I’d rather have Chark than players like Tee Higgins, Adam Thielen, and D.J. Moore.
T.J. Hockenson, 2021 Prediction: TE3
At this point, Hockenson is a chalky pick to become a star this year. However, he’s still worth mentioning for certain people, specifically, managers with George Kittle. I prefer not doing 2-for-1s, but if you have Kittle on a team, please trade him for Hockenson and another FLEX-able asset right now.
This year, Hockenson will outperform Kittle and displace him from the elite tight end tier alongside Darren Waller and Travis Kelce.
I loved Hockenson coming into this year because his competition for targets are Quintez Cephus, Kalif Raymond, Trinity Benson, Tyrell Williams, and Amon-Ra St. Brown. That has to be the most JAG-filled wide receiver room in the whole league. Hockenson also has elite pedigree as the No. 8 pick of the 2019 NFL Draft alongside fantastic measurables. I fact, his Best Comparable Player is Travis Kelce. Furthermore, his 100-plus targets last year signaled that a full breakout was incoming.
In Week 1, Hockenson ran the most routes of any tight end, had the most slot snaps of any tight end, displayed his athleticism with 45 (No. 3) Yards After Catch and averaged 3.4 (No. 3) yards of separation on his targets. What’s most encouraging from those metrics is that Hockenson is viewed as a receiver with his routes run and slot snaps. And while 10 targets at tight end is already elite, Jamaal Williams and D’Andre Swift certainly ate into his Target Share with their 9 and 11 targets, respectively. This level of running back targets is unprecedented and it would be silly to project similar rates going forward, which means even more targets for Hockenson.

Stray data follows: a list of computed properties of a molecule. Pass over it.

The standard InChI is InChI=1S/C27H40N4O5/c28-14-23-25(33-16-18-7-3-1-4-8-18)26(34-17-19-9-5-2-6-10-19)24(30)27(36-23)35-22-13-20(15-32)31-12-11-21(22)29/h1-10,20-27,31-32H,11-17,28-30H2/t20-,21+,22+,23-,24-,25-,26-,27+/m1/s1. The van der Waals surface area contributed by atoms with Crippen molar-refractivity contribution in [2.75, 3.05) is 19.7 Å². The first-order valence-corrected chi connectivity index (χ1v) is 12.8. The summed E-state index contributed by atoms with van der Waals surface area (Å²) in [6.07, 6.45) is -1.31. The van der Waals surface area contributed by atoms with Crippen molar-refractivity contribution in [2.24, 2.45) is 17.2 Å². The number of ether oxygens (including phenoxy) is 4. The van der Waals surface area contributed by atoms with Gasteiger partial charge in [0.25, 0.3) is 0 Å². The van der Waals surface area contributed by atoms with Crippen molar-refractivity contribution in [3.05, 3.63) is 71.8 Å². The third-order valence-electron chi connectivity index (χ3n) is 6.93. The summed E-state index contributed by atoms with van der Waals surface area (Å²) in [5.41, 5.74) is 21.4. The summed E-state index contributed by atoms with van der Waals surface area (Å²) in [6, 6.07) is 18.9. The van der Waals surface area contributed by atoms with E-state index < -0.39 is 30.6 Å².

Hockenson will get at least 130 targets, is a freakish athlete, and has strong draft pedigree with virtually no competition for targets. The Lions offense will be bad, but not cripplingly bad as to tank his value.
The only tight ends I’d rather have than Hockenson are Waller and Kelce, and I’d gladly pair someone like Mark Andrews and a WR2 to acquire him.
Darrell Henderson, 2021 Prediction: RB 8-12
Darrell Henderson rose up everyone’s draft boards when Cam Akers got injured. But then, the hype died down, the Rams acquired Sony Michel, and Henderson fell too far down rankings. I strongly believe that Sean McVay would love to use Henderson as a workhorse back if he wasn’t so small and injury prone. He even said as much earlier in the offseason. Beyond that, Henderson already showed pass catching ability when he had 24 targets in 2020 while playing less than 50-percent of the team’s snaps. I figured that as long as Henderson was the 1A to Michel’s 1B and he got receptions on this dynamic offense, he would be valuable.
Week 1 confirmed exactly what I wanted to see out of Henderson, although I don’t expect him to continue to get a 96.0-percent Snap Share and 94.4-percent Opportunity Share. Henderson got 16 carries and a touchdown in a strange Rams-Bears game, looking agile and quick on his runs. Henderson saw, on average, 6.9 defenders in the box, which is about average, but the Rams had a large lead and the Bears could expect the run which skews this number.
While Michel will take on a larger role in the offense going forward, Henderson can easily see 13.5 carries and 3.5 targets per game which translates to 230 carries and 60 targets. While McVay seems to be worried about Henderson holding up for a whole season, in the case that he does, Henderson could finish as an RB1 given the offense’s ability to run the table and the defense keeping them in positive Game Scripts.